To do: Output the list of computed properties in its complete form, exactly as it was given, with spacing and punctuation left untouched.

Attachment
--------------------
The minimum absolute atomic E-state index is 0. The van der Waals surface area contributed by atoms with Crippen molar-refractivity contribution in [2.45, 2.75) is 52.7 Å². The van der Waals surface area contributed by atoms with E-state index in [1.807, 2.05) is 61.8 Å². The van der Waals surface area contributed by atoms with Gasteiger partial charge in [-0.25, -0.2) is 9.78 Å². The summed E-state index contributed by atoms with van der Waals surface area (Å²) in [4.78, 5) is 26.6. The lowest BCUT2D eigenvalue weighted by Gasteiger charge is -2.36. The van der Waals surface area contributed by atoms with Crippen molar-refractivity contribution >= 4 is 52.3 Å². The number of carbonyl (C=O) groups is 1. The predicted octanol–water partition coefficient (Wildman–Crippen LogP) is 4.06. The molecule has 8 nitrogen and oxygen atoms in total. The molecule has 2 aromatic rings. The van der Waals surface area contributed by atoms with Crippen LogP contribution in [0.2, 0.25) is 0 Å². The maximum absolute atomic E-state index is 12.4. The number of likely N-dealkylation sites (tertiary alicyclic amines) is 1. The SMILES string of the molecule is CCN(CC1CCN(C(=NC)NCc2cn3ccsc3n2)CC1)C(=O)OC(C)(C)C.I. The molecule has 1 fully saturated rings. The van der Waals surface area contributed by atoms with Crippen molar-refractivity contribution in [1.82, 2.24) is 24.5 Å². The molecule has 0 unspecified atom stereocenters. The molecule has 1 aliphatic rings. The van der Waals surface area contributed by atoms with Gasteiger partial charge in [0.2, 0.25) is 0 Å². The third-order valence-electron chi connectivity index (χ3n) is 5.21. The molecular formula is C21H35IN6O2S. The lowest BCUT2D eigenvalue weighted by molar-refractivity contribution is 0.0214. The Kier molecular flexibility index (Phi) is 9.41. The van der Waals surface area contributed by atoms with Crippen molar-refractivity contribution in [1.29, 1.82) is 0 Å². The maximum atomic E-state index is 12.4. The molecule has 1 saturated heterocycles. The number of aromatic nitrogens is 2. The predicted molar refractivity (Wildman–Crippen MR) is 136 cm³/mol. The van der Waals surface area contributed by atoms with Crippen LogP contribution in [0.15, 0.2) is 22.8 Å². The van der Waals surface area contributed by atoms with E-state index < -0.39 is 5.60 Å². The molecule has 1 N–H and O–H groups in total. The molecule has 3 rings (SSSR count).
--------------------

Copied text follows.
The minimum absolute atomic E-state index is 0. The van der Waals surface area contributed by atoms with Crippen molar-refractivity contribution in [2.45, 2.75) is 52.7 Å². The van der Waals surface area contributed by atoms with E-state index in [1.807, 2.05) is 61.8 Å². The van der Waals surface area contributed by atoms with Gasteiger partial charge in [-0.25, -0.2) is 9.78 Å². The summed E-state index contributed by atoms with van der Waals surface area (Å²) in [4.78, 5) is 26.6. The lowest BCUT2D eigenvalue weighted by Gasteiger charge is -2.36. The van der Waals surface area contributed by atoms with Crippen molar-refractivity contribution >= 4 is 52.3 Å². The number of carbonyl (C=O) groups is 1. The predicted octanol–water partition coefficient (Wildman–Crippen LogP) is 4.06. The molecule has 8 nitrogen and oxygen atoms in total. The molecule has 2 aromatic rings. The van der Waals surface area contributed by atoms with Crippen LogP contribution in [0.2, 0.25) is 0 Å². The maximum absolute atomic E-state index is 12.4. The number of likely N-dealkylation sites (tertiary alicyclic amines) is 1. The SMILES string of the molecule is CCN(CC1CCN(C(=NC)NCc2cn3ccsc3n2)CC1)C(=O)OC(C)(C)C.I. The molecule has 1 fully saturated rings. The van der Waals surface area contributed by atoms with Crippen molar-refractivity contribution in [1.82, 2.24) is 24.5 Å². The molecule has 0 unspecified atom stereocenters. The molecule has 1 aliphatic rings. The van der Waals surface area contributed by atoms with Gasteiger partial charge in [0.2, 0.25) is 0 Å². The third-order valence-electron chi connectivity index (χ3n) is 5.21. The molecular formula is C21H35IN6O2S. The lowest BCUT2D eigenvalue weighted by molar-refractivity contribution is 0.0214. The Kier molecular flexibility index (Phi) is 9.41. The van der Waals surface area contributed by atoms with Crippen molar-refractivity contribution in [1.29, 1.82) is 0 Å². The maximum atomic E-state index is 12.4. The molecule has 1 saturated heterocycles. The number of aromatic nitrogens is 2. The predicted molar refractivity (Wildman–Crippen MR) is 136 cm³/mol. The van der Waals surface area contributed by atoms with Crippen LogP contribution in [0.15, 0.2) is 22.8 Å². The van der Waals surface area contributed by atoms with E-state index < -0.39 is 5.60 Å². The molecule has 1 N–H and O–H groups in total. The molecule has 3 rings (SSSR count).